Washington Post

A Few Good Laughs, Courtesy of Kevin Pollak
Leonard Hughes, Washington Post

Kevin Pollak's stand-up act is riotously funny, unless you happen to be William Shatner, Jack Nicholson or Arnold Schwarzenegger.

Appearing in more than 30 movies in the past decade hasn't made Pollak's name as recognizable as his face, but it's given him plenty of comic material. In fact, his relative anonymity has become a running joke, as in his description of working with Nicholson, Tom Cruise and Demi Moore in "A Few Good Men": "I'm like 'Where's Waldo' in that cast."

His show, which runs through tomorrow at the Improv, includes startlingly realistic impressions of the big-name stars, whom he met while appearing in films such as "The Wedding Planner," "The Usual Suspects," "Casino" and "Avalon."

Among true stories are a trip to a dance club with an apparently un-hip, stiff-dancing Schwarzenegger; a series of crank phone calls Pollak, pretending to be Alan Arkin, placed to other celebrities; and Walter Matthau's sexually explicit greeting to Sophia Lauren on the first day of filming the sequel to "Grumpy Old Men."

Perhaps instinctively realizing that folks are getting sick of hearing jokes and news about Schwarzenegger, Pollak made few allusions to the recall election: "It's great to be back in the nation's capital," he said at the top of the show, adding smugly, "This is how the rest of us speak in California."

Pollak's impression of Shatner, which many in Thursday night's opening crowd had apparently anticipated, drew some of the biggest laughs. He took the audience through a hilarious fantasized account of the actor's audition for the role of Capt. Kirk in "Star Trek," then recounted an actual luncheon that found a nervous Pollak sitting down with Shatner after Pollak had been "making fun of him for 20 years."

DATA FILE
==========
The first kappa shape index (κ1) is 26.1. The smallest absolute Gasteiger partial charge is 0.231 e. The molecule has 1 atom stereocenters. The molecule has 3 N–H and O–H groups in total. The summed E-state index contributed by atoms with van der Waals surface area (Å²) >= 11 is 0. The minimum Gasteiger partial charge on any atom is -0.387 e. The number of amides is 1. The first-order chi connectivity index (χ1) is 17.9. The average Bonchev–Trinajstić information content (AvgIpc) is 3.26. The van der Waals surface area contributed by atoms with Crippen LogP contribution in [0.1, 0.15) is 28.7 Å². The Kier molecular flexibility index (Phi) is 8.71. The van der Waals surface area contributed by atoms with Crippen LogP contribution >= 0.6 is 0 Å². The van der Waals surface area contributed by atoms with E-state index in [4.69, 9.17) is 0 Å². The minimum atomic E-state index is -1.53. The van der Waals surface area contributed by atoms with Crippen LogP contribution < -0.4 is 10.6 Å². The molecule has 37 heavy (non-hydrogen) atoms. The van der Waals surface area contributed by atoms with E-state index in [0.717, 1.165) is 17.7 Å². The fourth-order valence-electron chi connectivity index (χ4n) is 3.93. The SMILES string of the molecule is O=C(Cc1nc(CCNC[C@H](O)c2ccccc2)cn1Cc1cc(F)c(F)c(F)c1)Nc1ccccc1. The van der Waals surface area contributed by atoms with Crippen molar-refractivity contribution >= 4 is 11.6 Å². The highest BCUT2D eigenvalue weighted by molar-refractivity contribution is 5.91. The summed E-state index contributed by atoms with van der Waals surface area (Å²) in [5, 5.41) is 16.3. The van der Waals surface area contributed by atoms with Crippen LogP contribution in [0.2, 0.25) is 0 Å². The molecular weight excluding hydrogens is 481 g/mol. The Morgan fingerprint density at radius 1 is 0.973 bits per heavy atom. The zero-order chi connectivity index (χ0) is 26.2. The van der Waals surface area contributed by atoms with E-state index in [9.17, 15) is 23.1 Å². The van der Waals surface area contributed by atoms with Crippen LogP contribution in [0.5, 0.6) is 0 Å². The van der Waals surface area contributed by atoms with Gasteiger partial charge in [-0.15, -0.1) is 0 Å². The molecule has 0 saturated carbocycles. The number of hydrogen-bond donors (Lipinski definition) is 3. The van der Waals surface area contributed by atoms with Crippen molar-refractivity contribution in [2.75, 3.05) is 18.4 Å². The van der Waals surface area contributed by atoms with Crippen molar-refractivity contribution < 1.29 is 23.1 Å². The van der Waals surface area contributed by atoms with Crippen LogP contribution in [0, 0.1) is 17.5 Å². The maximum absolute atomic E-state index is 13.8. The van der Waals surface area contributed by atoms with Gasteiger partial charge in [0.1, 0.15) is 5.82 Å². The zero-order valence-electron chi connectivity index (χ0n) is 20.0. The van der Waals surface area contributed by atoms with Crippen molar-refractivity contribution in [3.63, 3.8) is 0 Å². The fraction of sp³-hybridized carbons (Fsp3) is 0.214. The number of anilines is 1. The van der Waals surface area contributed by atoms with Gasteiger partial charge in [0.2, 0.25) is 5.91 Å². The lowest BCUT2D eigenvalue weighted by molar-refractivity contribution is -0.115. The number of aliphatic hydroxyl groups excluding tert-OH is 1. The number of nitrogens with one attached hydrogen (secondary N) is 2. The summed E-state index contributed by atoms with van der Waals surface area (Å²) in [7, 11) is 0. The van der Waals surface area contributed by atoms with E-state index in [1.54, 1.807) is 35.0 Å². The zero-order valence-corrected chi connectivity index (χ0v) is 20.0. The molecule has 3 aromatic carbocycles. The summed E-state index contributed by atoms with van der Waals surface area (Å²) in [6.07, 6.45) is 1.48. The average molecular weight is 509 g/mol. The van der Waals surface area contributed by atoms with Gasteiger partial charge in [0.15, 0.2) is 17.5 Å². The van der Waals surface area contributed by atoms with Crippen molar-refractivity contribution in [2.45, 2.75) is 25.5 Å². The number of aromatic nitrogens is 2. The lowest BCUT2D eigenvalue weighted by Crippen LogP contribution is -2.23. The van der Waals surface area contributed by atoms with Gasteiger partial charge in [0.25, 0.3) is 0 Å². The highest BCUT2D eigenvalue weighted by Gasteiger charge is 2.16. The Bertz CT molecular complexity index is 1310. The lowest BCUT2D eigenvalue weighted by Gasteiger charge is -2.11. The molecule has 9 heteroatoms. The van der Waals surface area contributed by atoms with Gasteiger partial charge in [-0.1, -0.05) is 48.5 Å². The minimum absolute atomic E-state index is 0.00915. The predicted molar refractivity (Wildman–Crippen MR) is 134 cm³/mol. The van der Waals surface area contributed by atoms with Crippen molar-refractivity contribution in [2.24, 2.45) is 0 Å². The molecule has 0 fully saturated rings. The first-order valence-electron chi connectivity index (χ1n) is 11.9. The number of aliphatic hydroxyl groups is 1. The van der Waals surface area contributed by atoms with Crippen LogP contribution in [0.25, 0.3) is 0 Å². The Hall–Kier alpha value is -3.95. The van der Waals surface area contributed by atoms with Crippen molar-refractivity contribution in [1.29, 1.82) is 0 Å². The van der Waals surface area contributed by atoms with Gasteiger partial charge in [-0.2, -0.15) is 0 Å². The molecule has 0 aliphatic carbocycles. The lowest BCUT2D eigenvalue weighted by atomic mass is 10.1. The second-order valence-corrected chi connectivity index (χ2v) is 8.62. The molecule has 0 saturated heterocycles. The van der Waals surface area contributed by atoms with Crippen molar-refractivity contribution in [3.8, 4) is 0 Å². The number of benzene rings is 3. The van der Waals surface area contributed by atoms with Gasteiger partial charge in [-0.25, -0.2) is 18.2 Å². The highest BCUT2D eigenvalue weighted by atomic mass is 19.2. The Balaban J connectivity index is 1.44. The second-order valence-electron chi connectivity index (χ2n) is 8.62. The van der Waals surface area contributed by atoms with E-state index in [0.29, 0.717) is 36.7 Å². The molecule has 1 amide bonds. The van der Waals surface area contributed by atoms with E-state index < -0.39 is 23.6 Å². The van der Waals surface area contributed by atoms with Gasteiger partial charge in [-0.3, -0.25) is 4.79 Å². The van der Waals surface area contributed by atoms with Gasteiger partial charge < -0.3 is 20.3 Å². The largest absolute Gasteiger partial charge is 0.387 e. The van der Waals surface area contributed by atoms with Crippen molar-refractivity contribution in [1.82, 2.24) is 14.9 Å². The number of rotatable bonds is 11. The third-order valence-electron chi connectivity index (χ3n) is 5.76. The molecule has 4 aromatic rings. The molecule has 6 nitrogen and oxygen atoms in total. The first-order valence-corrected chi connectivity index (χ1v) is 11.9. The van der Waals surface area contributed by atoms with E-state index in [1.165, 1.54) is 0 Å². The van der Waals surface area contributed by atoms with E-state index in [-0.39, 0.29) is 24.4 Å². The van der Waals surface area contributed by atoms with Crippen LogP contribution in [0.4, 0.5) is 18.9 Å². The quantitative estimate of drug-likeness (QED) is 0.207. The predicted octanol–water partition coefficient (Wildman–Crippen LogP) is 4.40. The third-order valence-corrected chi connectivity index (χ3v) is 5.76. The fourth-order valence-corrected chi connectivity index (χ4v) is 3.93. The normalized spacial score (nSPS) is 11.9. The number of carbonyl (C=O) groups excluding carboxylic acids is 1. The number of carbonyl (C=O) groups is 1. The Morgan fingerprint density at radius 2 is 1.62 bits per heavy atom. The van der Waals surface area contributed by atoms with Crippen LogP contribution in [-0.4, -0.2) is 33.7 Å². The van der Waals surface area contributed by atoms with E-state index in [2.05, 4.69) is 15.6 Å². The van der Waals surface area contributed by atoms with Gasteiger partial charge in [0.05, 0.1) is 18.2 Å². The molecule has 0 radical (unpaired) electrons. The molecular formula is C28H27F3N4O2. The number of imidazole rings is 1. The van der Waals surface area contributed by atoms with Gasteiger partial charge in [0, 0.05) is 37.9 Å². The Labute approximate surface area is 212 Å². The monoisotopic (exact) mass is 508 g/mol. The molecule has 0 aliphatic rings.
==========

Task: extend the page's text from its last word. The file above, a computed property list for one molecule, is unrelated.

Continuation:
Along with impressions, Pollak's sarcastic observations about non-Hollywood life also kept the capacity crowd fired up. "I don't enjoy the flying," he said disgustedly, "It's such an incredible pain in the [expletive] to get on the plane now -- I don't give a [expletive] that my seat floats. . . . What else do they have -- is the drink cart a shark cage?"

Appearing on the bill with Pollak are two clever, seasoned comics, Dak Rakow and John Betz Jr.



The Baltimore Sun

Kevin Pollak: The First Performer
at Baltimore's Improv Comedy Club

It seemed as if he were telling funny stories to a friends and not a room full of strangers. Pollak, who got his big break as an actor in Barry Levinson's set-in-Baltimore movie Avalon, also does great impersonations. His bits on Christopher Walken explaining the "birds and the bees" to an 8-year-old, William Shatner auditioning for Star Trek and Arnold Schwarzenegger getting down on the dance floor at a hip night club were hilarious.

Pollak says that he doesn't practice impersonations; they either come or they don't. In other words, he can't impersonate just anyone. "I don't really study people," he says. "I just have a great gift. I'll see a movie or I'll work with someone and they just have an effect on me. I didn't realize it, but ever since I was young, before I started doing impressions, whenever I went to the movies I would walk out sort of doing the poeple in the movie that I most connected with. My wife calls me Zelig, you know, [the character] from the Woody Allen movie who literally takes people's characteristics and personalities without even being aware of it. It just happens to me."

Pollak acts as if fame just happened, too. But since an early age, he's thrived on performing. When he was 10, his mother walked in on him lip-synching to Bill Cosbys first comedy album, playing each part in the Noah and the Ark routine. "I listened to this album about a hundred or 200 times," he says. "I didn't know what lip-synching was. I just knew this was a fun thing to do. I was listening to this album and I wanted to interact with it."

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